In October 1996, Montesinos was seen in public for the first time in years when he met with former General Barry McCaffrey, head of the U.S. Office of National Drug Control Policy. Despite the failure of Peruvian authorities to investigate Montesinos' links to confess drug trafficker El Vaticano, McCaffrey stated his belief that the Peruvian government has the political will to eradicate drug production.
Although Peru receives millions of dollars from the U.S. each year ($25 million in fiscal year 1997) to support anti-narcotic efforts, Peru continues to provide the largest source of coca leaf, coca paste, and cocaine base (The Supply of Illicit Drugs to the United States, The NNICC REPORT 1996, U.S. DEA) . The March 1998 U.S. Government Accounting Office report, Status of U.S. International Counternarcotics Activities, cited widespread corruption in Peru and noted that four previous reports had "concluded that U.S. officials lacked sufficient oversight of aid to ensure that it was being used effectively and as intended in Peru..."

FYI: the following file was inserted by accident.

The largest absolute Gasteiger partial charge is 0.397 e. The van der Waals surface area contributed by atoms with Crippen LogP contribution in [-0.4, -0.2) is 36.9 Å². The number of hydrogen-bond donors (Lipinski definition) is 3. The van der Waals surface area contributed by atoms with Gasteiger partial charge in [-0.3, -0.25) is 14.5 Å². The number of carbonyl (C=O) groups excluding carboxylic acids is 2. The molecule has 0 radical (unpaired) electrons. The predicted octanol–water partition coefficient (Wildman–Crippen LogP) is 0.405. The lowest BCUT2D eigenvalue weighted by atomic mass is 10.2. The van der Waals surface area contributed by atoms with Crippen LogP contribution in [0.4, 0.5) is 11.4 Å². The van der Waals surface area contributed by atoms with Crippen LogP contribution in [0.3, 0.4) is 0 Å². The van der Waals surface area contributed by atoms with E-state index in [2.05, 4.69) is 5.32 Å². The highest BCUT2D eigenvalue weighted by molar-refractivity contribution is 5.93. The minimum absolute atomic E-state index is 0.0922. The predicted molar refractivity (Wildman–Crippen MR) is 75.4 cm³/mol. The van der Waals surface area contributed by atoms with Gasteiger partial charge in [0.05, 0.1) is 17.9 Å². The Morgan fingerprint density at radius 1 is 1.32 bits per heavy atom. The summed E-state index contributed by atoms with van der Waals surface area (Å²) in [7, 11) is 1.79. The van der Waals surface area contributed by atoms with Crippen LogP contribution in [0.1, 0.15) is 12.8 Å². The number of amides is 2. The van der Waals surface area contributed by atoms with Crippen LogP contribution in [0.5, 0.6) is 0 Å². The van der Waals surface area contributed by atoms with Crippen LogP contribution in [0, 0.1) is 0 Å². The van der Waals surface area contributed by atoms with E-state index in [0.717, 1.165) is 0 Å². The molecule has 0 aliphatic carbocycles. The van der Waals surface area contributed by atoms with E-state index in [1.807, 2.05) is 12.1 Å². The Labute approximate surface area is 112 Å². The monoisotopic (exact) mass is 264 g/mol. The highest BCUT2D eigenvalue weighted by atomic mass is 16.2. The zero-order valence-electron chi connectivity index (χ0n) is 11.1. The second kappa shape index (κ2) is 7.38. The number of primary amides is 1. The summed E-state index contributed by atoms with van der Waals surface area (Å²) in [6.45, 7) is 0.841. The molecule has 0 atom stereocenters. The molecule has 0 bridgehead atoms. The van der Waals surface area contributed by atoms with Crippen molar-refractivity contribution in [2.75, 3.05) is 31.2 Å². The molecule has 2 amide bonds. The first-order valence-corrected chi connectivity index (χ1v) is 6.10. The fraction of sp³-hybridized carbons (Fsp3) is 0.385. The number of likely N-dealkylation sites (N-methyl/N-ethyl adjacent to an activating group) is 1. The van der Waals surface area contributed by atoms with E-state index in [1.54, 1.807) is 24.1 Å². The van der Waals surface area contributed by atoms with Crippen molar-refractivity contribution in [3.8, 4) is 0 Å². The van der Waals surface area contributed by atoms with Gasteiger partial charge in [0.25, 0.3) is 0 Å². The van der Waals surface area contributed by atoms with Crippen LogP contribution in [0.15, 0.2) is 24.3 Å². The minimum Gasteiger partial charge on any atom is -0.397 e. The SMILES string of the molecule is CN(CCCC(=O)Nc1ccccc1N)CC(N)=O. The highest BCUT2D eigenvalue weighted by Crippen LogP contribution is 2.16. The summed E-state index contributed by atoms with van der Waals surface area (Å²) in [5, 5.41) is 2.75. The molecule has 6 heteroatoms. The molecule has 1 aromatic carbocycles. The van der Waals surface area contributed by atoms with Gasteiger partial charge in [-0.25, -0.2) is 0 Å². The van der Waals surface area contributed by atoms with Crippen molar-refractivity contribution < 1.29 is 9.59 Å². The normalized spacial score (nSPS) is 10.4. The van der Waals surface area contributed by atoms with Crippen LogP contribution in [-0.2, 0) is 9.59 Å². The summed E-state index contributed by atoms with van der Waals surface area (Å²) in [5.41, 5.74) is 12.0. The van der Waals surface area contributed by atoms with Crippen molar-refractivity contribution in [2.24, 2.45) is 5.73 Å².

Less than a year after Demetrio Chavez claimed that he paid Montesinos $50,000 a month to protect his drug operations, the Peruvian press reported that Montesinos' tax records showed that he had an income of $600,000 per year, although his official salary was just $18,000 per year. Does Montesinos augment his government salary from the CIA, skimming US funds for anti-drug operations, drug traffickers, or all of the above? We're unlikely to know unless the US decides to tell what it knows about Montesinos or the Fujimori-controlled Peruvian Congress decides to investigate him.